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infirmity will admit, and good hereafter, to the utmost capacity of his nature. To accomplish this noble end, it adopts every means ; it urges every motive. It speaks loudly to our understandings,-to our passions,—to our affections : it reasons,-it promises,-it threatens. If we have any sense of what is true, just, pure, lovely, -we must see the beauty of holiness; if hope can stimulate, we must ardently seek after“ glory, honour, and immortality;" if fear can agitate, we must dread and fly from “tribulation and anguish;" if gratitude can warm our hearts, we must love,and if we love, we shall obey,--that Redeemer, who was voluntarily“wounded for our transgressions,” and took upon himself “ the chastisement of our peace.” And loving Him as we ought, we shall reverence and praise Him;—not tremblingly and unfruitfully, with our lips, in the secluded chamber of dotage and disease, but joyfully and profitably, in our lives,-on the active stage of the world.
Evidently and unquestionably, the Father of spirits has ordained us to pass through this mortal state to try our fidelity and prove our filial obedience. Human life is, beyond all doubt, a stage of probation—a school of discipline. It is “to humble us, and to prove us." How these
purposes can be answered, when the scene is closed on which this probation is to take place, this discipline to operate, I cannot understand. The whole Bible is one continued incitement to faith and virtue, to piety and purity. The prophet, by Divine commission, proclaimed of old, “ The soul that sinneth, it shall die.” The apostle confirms the solemn decision, “ The wages of sin is death.” He, who, calling himself a Christian, “ continues in sin” through life, that grace may abound at death, -as far as rests with him, counteracts the purpose and decree of his Creator, and makes his Redeemer the “minister of sin ;"--than which nothing can be conceived more foolish, more impious, and more decidedly wicked.
Not having completed what I meant to say, yet aware that no good purpose can be answered by fatiguing attention, I must reserve what remains to be urged to some future day. Meanwhile, let it not be suspected, by any thing that has dropt from me in the course of this address, that with useless barbarity, I would sharpen the sting of death, and aggravate the despair of parting guiltiness. No!—to the last, let every means be tried—let every thing be done, that can be done, though with little assurance of a happy result,—though with scarce a trembling hope. But to them, who, like us, “ are alive at this day,” alive to the world and its concerns,to them I call them will I warn, them will I supplicate, to seek “the things that belong unto their peace, before they are hid from their eyes.”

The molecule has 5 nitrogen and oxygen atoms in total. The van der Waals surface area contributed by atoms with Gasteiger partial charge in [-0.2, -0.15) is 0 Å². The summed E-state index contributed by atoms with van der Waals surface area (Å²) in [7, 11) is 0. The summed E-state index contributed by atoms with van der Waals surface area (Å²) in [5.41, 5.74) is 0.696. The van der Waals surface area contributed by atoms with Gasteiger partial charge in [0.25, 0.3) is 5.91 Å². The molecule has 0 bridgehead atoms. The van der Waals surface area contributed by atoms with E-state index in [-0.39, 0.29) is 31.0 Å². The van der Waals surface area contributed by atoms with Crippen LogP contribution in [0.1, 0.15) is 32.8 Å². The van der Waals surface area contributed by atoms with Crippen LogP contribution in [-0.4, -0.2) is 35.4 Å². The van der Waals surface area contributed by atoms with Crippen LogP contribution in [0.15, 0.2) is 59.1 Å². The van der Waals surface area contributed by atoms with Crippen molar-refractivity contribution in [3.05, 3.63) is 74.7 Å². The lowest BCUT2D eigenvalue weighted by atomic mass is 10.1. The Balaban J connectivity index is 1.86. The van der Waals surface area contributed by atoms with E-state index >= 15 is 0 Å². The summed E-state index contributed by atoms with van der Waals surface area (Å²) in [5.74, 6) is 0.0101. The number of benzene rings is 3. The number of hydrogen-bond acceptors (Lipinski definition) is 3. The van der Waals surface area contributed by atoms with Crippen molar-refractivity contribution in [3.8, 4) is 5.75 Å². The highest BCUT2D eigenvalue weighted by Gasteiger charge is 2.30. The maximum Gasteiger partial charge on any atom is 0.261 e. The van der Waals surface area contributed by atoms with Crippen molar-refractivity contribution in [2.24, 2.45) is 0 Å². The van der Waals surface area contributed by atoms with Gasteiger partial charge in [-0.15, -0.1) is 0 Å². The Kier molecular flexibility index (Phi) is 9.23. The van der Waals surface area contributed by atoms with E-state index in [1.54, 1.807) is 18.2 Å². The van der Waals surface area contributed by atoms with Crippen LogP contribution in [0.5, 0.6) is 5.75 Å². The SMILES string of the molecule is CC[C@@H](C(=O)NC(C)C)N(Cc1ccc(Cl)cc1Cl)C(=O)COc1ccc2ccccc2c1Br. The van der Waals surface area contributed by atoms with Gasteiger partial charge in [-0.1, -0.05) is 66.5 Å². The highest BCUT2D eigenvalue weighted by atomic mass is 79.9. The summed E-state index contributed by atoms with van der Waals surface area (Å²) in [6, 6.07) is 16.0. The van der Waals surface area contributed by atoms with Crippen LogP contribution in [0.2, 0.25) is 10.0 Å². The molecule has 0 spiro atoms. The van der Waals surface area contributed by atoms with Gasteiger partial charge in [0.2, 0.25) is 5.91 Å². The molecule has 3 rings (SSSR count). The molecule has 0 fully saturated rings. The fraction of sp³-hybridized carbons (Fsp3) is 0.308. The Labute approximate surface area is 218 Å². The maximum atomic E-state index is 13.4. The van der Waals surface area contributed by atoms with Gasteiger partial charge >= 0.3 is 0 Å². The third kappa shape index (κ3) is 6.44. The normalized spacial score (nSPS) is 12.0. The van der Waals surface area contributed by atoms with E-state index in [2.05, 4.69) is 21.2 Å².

-Them will I entreat, while yet in the vigour of their days, to“ set their house in order," lest, at the last, that house be “ left unto them desolate.”
THE TEN VIRGINS.
Matt. CHAP. XXV. VER. 8.
“Give us of your oil, for our lamps are gone out."
It is a well-known maxim among the sons of commerce, and indeed among all who are wise after the flesh, -"never defer till the morrow what can possibly be done to-day.” I could wish this maxim were as readily adopted and observed by those who would be wise after the Spirit ; for, certainly, as nothing is more injurious to our temporal interest than that procrastinating disposition, which indolently neglects a present opportunity, and postpones a necessary work to “a more convenient season,” so is nothing more fatal to our eternal welfare, than that slumbering resolution, which satisfies itself with good inten
tions, but will never rouse to vigorous exertion, till time and occasion have irretrievably passed away.
A creature like man, sensible of religious and moral obligation, responsible for his conduct, yet conscious of repeated and continual transgression, must see the necessity of repentance to warrant any hope of pardon: nor, indeed, is it disputed by any one, who makes the least pretension to religion. Repentance, however, being not merely regret and sorrow, but a change of mind, and consequently of manners,—a change, implying a renunciation of all that the world calls pleasant, and an indifference to all that the world calls great, the bulk of mankind cannot bring themselves to make such a sacrifice, in the ardour of youth and the prime of manhood; and therefore look about for some excuse to defer, for the present, what they know must be done at some time or other; and continue to journey on, not wholly losing sight of the sanctions of religion, though little influenced by its prohibitions; and purposing, though not immediately, to submit to them hereafter,--in old age, in sickness, or, at the worst, on the near approach of death.
Errors, of every kind, are to be carefully